When you leave your home, what are the places you go to most often? Your favorite movie theater? Your local bar? Your place of work? We could probably add supermarkets to this list. After all, you have to buy food every day. But beyond just nourishment, you can usually buy the stuff you need to take care of yourself and your home. Basically, all the products you need on a daily basis.
The Carrefour group is one of the most important retailers in France. Over the last few years, the hypermarket and supermarket chain has expanded internationally, more or less successfully. But, at a time of changing consumption patterns, and the arrival of new players in the retail sector such as Gorillas or Flink, is it still interesting to invest in Carrefour?
If you had invested in Carrefour at the beginning of 2010, you would not have made a good deal. 1,000 euros invested in the company at that time would be worth almost half as much today, around 560 euros. This evolution is the opposite of the French reference index, the CAC 40, which has increased by 66% over the same period. Over this period, Carrefour has performed less well than all the largest French companies listed on the stock exchange. The same is true over the last year, since the share price of the giant retailer has increased by 13% compared to 40% for the whole CAC 40.
Of course, these results do not take into account the dividends that Carrefour pays out to its shareholders and are a rough estimate of the money that shareholders make or lose when they invest in the company.
Do these mixed results on the stock market mean that Carrefour is a company in trouble? To find out, let's take a look at the retailer’s earnings report.
Before we dive into Carrefour's books, let's take a moment to explain one of the most important metrics when it comes to mass retailing: like-for-like growth (or LFL). To put it simply, this indicator allows you to measure the evolution of a company's sales from one period to another, taking into account only the sales made in stores that were open during the reference period.
Practically speaking, imagine that you are the head of a chain of stores and have 100 stores in France. You had a good year and bought out one of your competitors who had 25 stores in France. You now have 125 stores. To calculate your like-for-like growth from one year to the next, you will only take into account the sales made in the 100 stores you already owned, excluding the 25 you acquired. This metric gives investors a clearer picture of the company's real performance, excluding external growth.
The LFL is especially interesting in the case of Carrefour, as it allows you to refine your analysis of the company's last quarter. Based solely on the evolution of the retailer's sales, you can see that they have grown by 4% between the third quarter of 2020 and the same period in 2021. But if we stick to LFL growth, then they only grew by 0.8% between Q3 2020 and 2021. Carrefour's growth is actually driven by its expansion policy (+1.7%) and fuel sales (+2%).
Carrefour operates in nine countries with stores in France (49% of the group's sales), in other European countries (Spain, Italy, Belgium, Poland and Romania and 28% of sales), in South America (Brazil and Argentina and 19.5% of sales) and in Asia (Taiwan), where Carrefour generates 3.5% of its total sales.
Again, if you look only at the company's overall sales trend, sales are increasing on all continents. However, if you focus on the company's like-for-like growth, Carrefour's sales only increased in South America, where they grew by 7.3%, while they fell in the group's other areas of activity (-0.3% in France, -1.2% in other European countries and -5.2% in Taiwan). This is largely explained by the Covid-19 pandemic, which had a strong impact on the group.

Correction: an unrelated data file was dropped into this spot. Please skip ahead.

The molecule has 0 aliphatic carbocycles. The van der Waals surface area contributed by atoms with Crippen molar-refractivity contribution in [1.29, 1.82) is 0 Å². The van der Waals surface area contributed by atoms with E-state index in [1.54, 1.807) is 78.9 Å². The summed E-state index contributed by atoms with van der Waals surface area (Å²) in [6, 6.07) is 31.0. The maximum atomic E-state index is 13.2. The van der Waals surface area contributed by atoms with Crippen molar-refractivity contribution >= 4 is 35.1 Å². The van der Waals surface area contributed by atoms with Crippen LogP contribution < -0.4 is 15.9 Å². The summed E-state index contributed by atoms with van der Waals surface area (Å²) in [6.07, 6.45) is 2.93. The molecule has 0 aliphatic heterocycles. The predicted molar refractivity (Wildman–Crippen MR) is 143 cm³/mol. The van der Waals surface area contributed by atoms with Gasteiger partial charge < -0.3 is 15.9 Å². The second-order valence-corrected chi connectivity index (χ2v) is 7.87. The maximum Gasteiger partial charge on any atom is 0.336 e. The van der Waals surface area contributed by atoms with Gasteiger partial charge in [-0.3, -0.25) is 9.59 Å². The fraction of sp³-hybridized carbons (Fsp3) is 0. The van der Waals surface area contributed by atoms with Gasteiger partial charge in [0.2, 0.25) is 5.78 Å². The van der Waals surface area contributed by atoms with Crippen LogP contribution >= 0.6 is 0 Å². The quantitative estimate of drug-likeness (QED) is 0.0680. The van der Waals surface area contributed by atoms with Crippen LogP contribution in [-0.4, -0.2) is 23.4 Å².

How can Carrefour recover from this bad run and face the challenges ahead? A first lead may come from the increase in the group's online sales. These have increased by 19% in the food sector between Q3 2020 and 2021 and even by 100% between 2019 and 2021.
Cost reduction is one of the group's priorities. One of the main thrusts of Carrefour's current strategy is to divest more and more of its stores, either by selling them or franchising them, mainly in Europe. In the third quarter of 2021, the group sold seven of its Spanish hypermarkets for 93 million euros. In Italy, the group has franchised more than 50 stores since the beginning of the year, while it sold 10 hypermarkets and 44 supermarkets in France. This trend is set to continue in 2022, as Carrefour has already announced that it will franchise several of its stores in Europe.
Finally, Carrefour's future may involve a partnership with one of its competitors. During the year, several merger or sale attempts of Carrefour have failed. In January, the Canadian group Couche-Tard tried to acquire Carrefour, before the French government opposed it, citing a supposed risk to French "food sovereignty". In early October, a deal with French supermarket chain Auchan fell through due to a disagreement in the valuation of both companies.
The other giants of the retail sector covet Carrefour, and its shareholding structure could evolve in the months or years to come. Possible future takeover bids could mean a possible future bargain for Carrefour's current shareholders, whose shares would probably be bought back at a higher amount than what they would be worth at the time of the takeover. Actually, the majority of analysts currently give a buy rating to Carrefour's stock. Out of 19 analyses compiled by Market Screener, 15 consider the company's stock to be currently undervalued.
In the end, investing in Carrefour means considering whether the group will manage to recover from the Covid-19 pandemic, but also contemplating a future sale of the company to one of its competitors. The decision to invest, as always, is yours.
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